Posts Tagged ‘France’

Award Slim Kids Higher Marks: Dukan

January 4, 2012

It is disgusting how some sections of society treat overweight kids. As if the stigma of being overweight in a “body beautiful” obsessed world isn’t hard enough. I am sick to death of reading negative ideas when trying to solve childhood obesity. The latest negative idea, which seeks to reward slim kids by giving them extra marks for no other reason than their body mass index readings, not only compromises the fairness of the exam process but makes children already suffering from feeling neglected and judged, feel like dirt.

Pierre Dukan, the nutritionist behind the popular but controversial Dukan diet, has suggested that France tackle child obesity by giving extra exam marks for slimness.

Dukan, who has sold 8 million copies of his diet book worldwide, made the proposal in a 250-page book called ‘An Open Letter to the Future President’, which he sent out on Tuesday to 16 candidates for France’s presidential election.

The plan calls for high school students to be allowed to take a so-called “ideal weight” option in their final year exams, the “baccalaureat”, under which they would earn extra points if they kept a body mass index (BMI) of between 18 and 25.

Those already overweight at the start of the two-year course would score double points if they managed to slim down over a period of two years.

“It’s a fantastic motivator,” Dukan told Reuters.

When we even consider adopting methods like Dukan’s we do a monumental disservice to kids struggling with their weight. These kids are often well-mannered, generous, talented and caring individuals. These are traits we should be focussing on, not weight! You will never see a suggestion that caring, empathetic, selfless and considerate kids get extra marks. These qualities pale into insignificance compared to a person’s weight.

When we employ negative inducements to entice children to lose weight, we not only make it harder for them to succeed but we also make them feel not good enough.

My view (as espoused in my novel) is that whilst I hope our overweight children are successful in losing their excess kilos, either way, let’s not let weight distract us from the qualities and unique characteristics of the person.

Whilst childhood obesity isn’t ideal, ignoring who the child is and concentrating on how much they weigh, is infinitely worse.

Birbalsingh: Children Think Winston Chruchill is a TV Dog

October 7, 2011

Whilst I don’t agree with everything Katherine Birbalsingh preaches, I think it would be irresponsible not to listen and absorb her frustrations with what is a failing Education system.

She is right that you cannot have students busy doing activities all day without giving them some background knowledge.  But I think she is wrong to dismiss the issues raised from the traditional style of teaching which she espouses.  The “Boredom Factor” is a huge stumbling block when teaching kids.  One may have gotten away with endless rote learning and long mat sessions in my day, but the kids wont let you get away with it today.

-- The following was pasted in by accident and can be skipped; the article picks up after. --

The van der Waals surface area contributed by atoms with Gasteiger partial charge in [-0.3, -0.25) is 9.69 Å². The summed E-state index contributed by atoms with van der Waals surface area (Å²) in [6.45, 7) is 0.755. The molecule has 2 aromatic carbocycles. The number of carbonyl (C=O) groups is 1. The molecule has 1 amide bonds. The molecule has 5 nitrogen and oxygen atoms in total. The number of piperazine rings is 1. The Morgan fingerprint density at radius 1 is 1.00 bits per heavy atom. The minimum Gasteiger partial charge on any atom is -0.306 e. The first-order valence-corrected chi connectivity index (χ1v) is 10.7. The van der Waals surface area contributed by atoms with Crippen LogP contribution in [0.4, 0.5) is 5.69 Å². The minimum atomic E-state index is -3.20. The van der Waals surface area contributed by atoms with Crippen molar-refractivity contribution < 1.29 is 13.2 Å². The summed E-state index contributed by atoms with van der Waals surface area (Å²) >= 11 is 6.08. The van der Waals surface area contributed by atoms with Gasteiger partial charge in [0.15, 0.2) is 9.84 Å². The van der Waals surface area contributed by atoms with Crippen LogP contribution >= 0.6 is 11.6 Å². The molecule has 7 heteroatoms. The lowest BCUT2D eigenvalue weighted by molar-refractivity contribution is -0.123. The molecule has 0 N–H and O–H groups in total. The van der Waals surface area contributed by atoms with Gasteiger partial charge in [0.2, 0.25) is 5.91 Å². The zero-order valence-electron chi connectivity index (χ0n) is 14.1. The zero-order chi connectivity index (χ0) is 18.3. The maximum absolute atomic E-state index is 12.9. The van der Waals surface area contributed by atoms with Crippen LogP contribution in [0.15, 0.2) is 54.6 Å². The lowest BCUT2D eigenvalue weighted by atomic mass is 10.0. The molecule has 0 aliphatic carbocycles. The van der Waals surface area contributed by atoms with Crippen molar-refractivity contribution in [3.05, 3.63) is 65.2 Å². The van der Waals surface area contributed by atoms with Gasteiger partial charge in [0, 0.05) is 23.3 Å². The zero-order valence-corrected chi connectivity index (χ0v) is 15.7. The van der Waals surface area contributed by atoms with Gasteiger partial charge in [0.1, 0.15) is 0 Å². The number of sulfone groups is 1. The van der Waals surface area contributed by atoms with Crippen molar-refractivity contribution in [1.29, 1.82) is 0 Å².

Below are some of the views she raised in a recent speech:

In a major speech on Wednesday evening, she told of children who failed to understand that Paris was the capital of France and other pupils who believe Winston Churchill is “that dog off the insurance advert”.

“Teaching historical facts or lists of vocab which rely on memory skills is considered old-fashioned,” she said.

“Instead, we think it better to inspire children to be creative through group discussion and project work. But background knowledge is absolutely essential to enable children to absorb new ideas.”

“Teachers are not meant to stand in front of the class, but instead move amongst children who are all busy doing something. The idea here is that ‘doing’ is more interesting than ‘listening’.

“That might very well be true. But the problem comes when we think that ‘doing’ needs to happen most of the time.

“This means that the teacher, traditionally a source of knowledge, almost becomes redundant as a fountain of knowledge and instead, becomes something of a referee.”

“Ordinary people don’t realise just how little some of our kids know. What we also forget is that the very thing that got us to where we are now, was the kind of education that we had – our teachers teaching us knowledge, so that we know the difference between Paris and France, even if it sometimes meant being bored in lessons and learning the discipline to struggle through.

“How many people in business clinch a deal because they know the soft skills of being polite, or know how to sit through a boring lecture, and concentrate enough to still pick up what is necessary to impress the client?

“Soft skills cannot be taught in a vacuum, independent of content or knowledge.”

I don’t take in much at all from a boring lecture.  Why is it always a choice between two extreme philosophies (this time, the progressive and the traditional)?  Why can’t a teacher borrow from both approaches and teach in a way that suits the needs and learning styles of their class?  Why take on a boring style of teaching which may command basic concentration when you can take on a more engaging style and shoot much higher?

The problem with our system is more complicated than the shortcomings of a progressive style.  In part, the problem is a result of rigid and extreme philosophies, instead of a more flexible approach that can be tinkered with to suit the makeup of the teacher’s class.

That’s right – not all students are the same!  Therefore a teacher cannot afford to be a one-trick pony.  They have to adopt a style that can be tinkered with and amended all the time.

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